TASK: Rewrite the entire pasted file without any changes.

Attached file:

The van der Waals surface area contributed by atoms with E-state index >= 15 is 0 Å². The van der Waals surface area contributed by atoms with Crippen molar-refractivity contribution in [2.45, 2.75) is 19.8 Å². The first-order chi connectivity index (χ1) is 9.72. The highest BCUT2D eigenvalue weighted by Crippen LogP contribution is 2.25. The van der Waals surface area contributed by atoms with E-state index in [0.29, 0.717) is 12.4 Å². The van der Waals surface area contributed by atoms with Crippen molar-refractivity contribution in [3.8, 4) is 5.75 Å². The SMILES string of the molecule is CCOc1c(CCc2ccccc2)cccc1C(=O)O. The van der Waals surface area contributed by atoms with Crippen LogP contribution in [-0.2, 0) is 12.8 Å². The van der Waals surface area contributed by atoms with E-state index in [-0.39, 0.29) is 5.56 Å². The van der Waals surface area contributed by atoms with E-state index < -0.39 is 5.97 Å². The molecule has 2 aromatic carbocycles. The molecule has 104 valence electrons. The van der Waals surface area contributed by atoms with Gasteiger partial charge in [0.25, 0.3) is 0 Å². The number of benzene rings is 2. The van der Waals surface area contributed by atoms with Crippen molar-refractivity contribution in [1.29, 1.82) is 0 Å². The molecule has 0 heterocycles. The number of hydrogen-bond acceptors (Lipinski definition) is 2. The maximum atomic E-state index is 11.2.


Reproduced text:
The van der Waals surface area contributed by atoms with E-state index >= 15 is 0 Å². The van der Waals surface area contributed by atoms with Crippen molar-refractivity contribution in [2.45, 2.75) is 19.8 Å². The first-order chi connectivity index (χ1) is 9.72. The highest BCUT2D eigenvalue weighted by Crippen LogP contribution is 2.25. The van der Waals surface area contributed by atoms with E-state index in [0.29, 0.717) is 12.4 Å². The van der Waals surface area contributed by atoms with Crippen molar-refractivity contribution in [3.8, 4) is 5.75 Å². The SMILES string of the molecule is CCOc1c(CCc2ccccc2)cccc1C(=O)O. The van der Waals surface area contributed by atoms with Crippen LogP contribution in [-0.2, 0) is 12.8 Å². The van der Waals surface area contributed by atoms with E-state index in [-0.39, 0.29) is 5.56 Å². The van der Waals surface area contributed by atoms with E-state index < -0.39 is 5.97 Å². The molecule has 2 aromatic carbocycles. The molecule has 104 valence electrons. The van der Waals surface area contributed by atoms with Gasteiger partial charge in [0.25, 0.3) is 0 Å². The number of benzene rings is 2. The van der Waals surface area contributed by atoms with Crippen molar-refractivity contribution in [1.29, 1.82) is 0 Å². The molecule has 0 heterocycles. The number of hydrogen-bond acceptors (Lipinski definition) is 2. The maximum atomic E-state index is 11.2.